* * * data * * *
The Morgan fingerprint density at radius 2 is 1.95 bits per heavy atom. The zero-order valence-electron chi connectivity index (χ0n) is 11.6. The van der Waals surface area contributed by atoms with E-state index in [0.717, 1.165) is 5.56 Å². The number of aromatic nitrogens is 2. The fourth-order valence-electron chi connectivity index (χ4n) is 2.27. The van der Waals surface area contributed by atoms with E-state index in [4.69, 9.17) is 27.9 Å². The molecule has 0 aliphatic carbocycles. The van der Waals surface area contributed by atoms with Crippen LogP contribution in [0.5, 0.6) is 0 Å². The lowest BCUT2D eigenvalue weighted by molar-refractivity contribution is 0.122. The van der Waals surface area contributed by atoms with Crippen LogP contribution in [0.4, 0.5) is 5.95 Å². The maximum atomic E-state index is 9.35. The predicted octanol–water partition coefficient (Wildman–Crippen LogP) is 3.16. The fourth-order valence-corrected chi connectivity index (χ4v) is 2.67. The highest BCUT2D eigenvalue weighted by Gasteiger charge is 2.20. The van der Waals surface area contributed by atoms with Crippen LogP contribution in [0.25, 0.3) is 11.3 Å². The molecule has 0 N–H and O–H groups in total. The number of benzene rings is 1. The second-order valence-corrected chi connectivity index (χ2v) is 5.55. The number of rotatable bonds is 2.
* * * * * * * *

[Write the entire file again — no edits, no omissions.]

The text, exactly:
The Morgan fingerprint density at radius 2 is 1.95 bits per heavy atom. The zero-order valence-electron chi connectivity index (χ0n) is 11.6. The van der Waals surface area contributed by atoms with E-state index in [0.717, 1.165) is 5.56 Å². The number of aromatic nitrogens is 2. The fourth-order valence-electron chi connectivity index (χ4n) is 2.27. The van der Waals surface area contributed by atoms with E-state index in [4.69, 9.17) is 27.9 Å². The molecule has 0 aliphatic carbocycles. The van der Waals surface area contributed by atoms with Crippen LogP contribution in [0.5, 0.6) is 0 Å². The lowest BCUT2D eigenvalue weighted by molar-refractivity contribution is 0.122. The van der Waals surface area contributed by atoms with Crippen LogP contribution in [0.4, 0.5) is 5.95 Å². The maximum atomic E-state index is 9.35. The predicted octanol–water partition coefficient (Wildman–Crippen LogP) is 3.16. The fourth-order valence-corrected chi connectivity index (χ4v) is 2.67. The highest BCUT2D eigenvalue weighted by Gasteiger charge is 2.20. The van der Waals surface area contributed by atoms with Crippen LogP contribution in [0.25, 0.3) is 11.3 Å². The molecule has 0 N–H and O–H groups in total. The number of benzene rings is 1. The second-order valence-corrected chi connectivity index (χ2v) is 5.55. The number of rotatable bonds is 2.